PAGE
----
What do Dogs do All Day When Their Owners are at Work?

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  • Originally Written By: Cathy Rogers
  • Revised By: Wanda Marie Thibodeaux
  • Edited By: Bronwyn Harris
  • Last Modified Date: 22 October 2019
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What dogs do when their owners are away varies, but most end up playing, investigating, observing, guarding, eating and drinking, and resting. Like people, they often establish a daily routine with these activities. Depending on factors like the animal’s age, size, individual temperament, and breed, people sometimes have to adjust what they leave their pets to do or how they are contained. Day care, crating, and similar options sometimes are necessary to prevent problems such as separation anxiety and furniture chewing.


Most canines will play at least a little bit during the day. What they consider fun, however, varies from animal to animal. Some find a favorite item to chew on or toss around, while others simply run from room to room. If more than one pet is at home, they might interact, following each other around, wrestling or trying to get the other interested in a toy.


In most homes, it’s rare for every little thing to remain the same through the entire day. A pillow might get put a different spot, for example, or a storm might erupt outside. Dogs generally are curious and want to investigate these changes, looking at and sniffing new items, listening to any sounds they make. Like some people, they might try to put away things they think are out of place or get rid of what they think doesn’t belong.



When dogs can see something that doesn’t stay constant but is generally present, such as traffic or people walking outside, they often like to watch it. This usually is a passive activity, with some animals quietly sitting, lying down or resting their chins on window sills. Depending on temperament, however, they might become more aggressive or interactive, and whine, howl or bark. Many owners leave the TV on for entertainment when they know their pets don’t have anything else to watch.


Although different breeds are more social than others, in general, dogs are pack animals, as they are descended from wolves. Typically, they naturally figure out who is the alpha male or superior in the group and take orders from that leader. To the domesticated or tamed canine, the owner is the one in control. Guarding the home, such as barking when others get close, is one way it tries to protect and seek approval, showing the ability to anticipate a person’s reactions or rewards. In some cases, dogs keep watch because of genuine feelings of possessiveness.

Eating and Drinking

Many owners are gone for hours at a time when they need to work or run errands, and dogs generally get hungry at least for a snack when they’re home alone. They often go to their food and water bowls to get something to eat and drink. Sometimes, this is just a quick detour in other activities, but it’s not unusual for them to take tasty, harder-to-devour foods such as dental chews to a favorite spot to savor for a while. To combine play and eating and to provide some mental stimulation, some owners place multiple bowls around the house, use food puzzles, or hide a treat or two for the pet to find.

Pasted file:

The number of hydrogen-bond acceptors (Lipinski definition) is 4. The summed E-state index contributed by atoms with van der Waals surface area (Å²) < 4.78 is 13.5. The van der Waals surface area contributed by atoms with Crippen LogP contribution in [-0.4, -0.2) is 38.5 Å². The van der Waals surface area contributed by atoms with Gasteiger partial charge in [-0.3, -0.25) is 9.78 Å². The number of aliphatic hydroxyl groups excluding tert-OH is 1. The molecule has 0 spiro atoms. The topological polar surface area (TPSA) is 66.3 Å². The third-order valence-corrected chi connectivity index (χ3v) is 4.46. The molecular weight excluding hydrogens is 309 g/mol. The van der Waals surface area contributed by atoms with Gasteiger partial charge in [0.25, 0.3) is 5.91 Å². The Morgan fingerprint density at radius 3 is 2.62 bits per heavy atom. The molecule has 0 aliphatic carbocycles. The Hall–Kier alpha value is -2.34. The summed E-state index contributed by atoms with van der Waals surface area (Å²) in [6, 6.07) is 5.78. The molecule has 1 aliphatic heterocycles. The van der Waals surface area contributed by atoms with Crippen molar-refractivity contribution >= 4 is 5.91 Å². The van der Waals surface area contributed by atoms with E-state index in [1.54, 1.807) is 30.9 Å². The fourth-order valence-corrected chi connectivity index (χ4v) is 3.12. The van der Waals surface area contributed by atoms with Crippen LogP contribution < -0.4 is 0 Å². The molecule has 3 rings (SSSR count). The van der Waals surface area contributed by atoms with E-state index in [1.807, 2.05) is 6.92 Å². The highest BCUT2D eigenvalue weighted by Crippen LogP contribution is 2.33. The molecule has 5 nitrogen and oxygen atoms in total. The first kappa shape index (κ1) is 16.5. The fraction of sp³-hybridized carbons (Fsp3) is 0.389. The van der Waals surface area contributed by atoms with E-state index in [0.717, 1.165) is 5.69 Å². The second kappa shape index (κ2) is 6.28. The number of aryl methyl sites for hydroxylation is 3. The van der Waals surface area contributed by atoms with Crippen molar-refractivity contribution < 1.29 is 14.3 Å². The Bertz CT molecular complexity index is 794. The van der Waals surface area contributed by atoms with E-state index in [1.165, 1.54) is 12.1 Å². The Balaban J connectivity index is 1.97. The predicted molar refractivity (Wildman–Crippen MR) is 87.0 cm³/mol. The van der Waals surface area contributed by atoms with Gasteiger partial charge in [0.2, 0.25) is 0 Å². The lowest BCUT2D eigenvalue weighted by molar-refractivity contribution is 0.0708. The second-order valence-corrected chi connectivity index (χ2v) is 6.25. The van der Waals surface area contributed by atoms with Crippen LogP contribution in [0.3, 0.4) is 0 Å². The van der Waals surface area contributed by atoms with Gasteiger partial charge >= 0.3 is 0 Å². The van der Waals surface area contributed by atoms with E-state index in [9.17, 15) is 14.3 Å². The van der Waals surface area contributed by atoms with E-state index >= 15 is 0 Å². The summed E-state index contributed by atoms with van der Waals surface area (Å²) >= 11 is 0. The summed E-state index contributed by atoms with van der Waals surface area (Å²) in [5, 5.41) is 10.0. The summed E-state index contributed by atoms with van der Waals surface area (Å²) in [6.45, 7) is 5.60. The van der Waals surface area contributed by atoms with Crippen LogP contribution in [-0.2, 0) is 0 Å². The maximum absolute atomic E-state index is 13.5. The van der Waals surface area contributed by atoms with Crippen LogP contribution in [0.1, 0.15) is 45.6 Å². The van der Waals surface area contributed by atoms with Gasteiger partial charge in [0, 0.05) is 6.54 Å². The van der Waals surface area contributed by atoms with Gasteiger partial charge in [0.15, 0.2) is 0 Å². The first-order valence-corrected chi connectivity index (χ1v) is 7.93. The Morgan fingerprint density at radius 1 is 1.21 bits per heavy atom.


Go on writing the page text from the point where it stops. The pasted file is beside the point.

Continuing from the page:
Sleep and Rest

When dogs don’t have anything else they’d like to do, or when they’ve exhausted themselves doing other activities, they usually find a nice spot to rest. They often like sunny areas on the floor because of the warmth, but they may retreat to a pet bed if one is available. Couches typically are another favorite place to sleep. If owners don’t raise any objections during training, dogs might jump up into a “people” bed instead, with some even burrowing down and snuggling under the covers. The amount of time the animal sleeps really depends on its unique preferences and physical needs, but it can take up a big part of the day.

Considerations and Tips

Both young and large dogs usually need lots of physical activity during the day, although puppies typically get worn out faster. Toys often encourage some movement, but it’s generally a good idea to take the pet for a 45- to 60-minute walk before leaving to make sure it gets the minimum recommended for the breed. It’s important for pet owners to take current health into account, however, as some animals, similar to people, have conditions that might make to much activity difficult or even dangerous. A morning walk also provides a chance for the dog to go relieve itself, preventing indoor accidents.

Separation anxiety can be a problem in some cases. A dog with this issue might spend more time dealing with worry and stress, destroying furniture or chewing on things. Pet sitters and day care may relieve some of the animal's loneliness, but in both cases, it needs to be comfortable with the caregiver. Many dogs feel more comfortable when confined inside a large crate with a few toys inside, which can make them feel safe, just like they have their own room.

Although barking, howling, and whining is natural communication for canines, it can disturb neighbors. When the noises become a problem, an owner might find that it's necessary to train the pet to make sounds only when it has a need, such as going out to urinate, or when someone it doesn’t know comes to the house. This can take considerable time, but generally, it is a better option than having conflicts with neighbors or having to get rid of the pet.

There are many breeds of dogs, and each one has specific characteristics in terms of mental and physical development. Some, like hounds, are intended for hunting or tracking, for example. Researching these traits can give an owners some insights about what to leave the animal to do while they are away from home.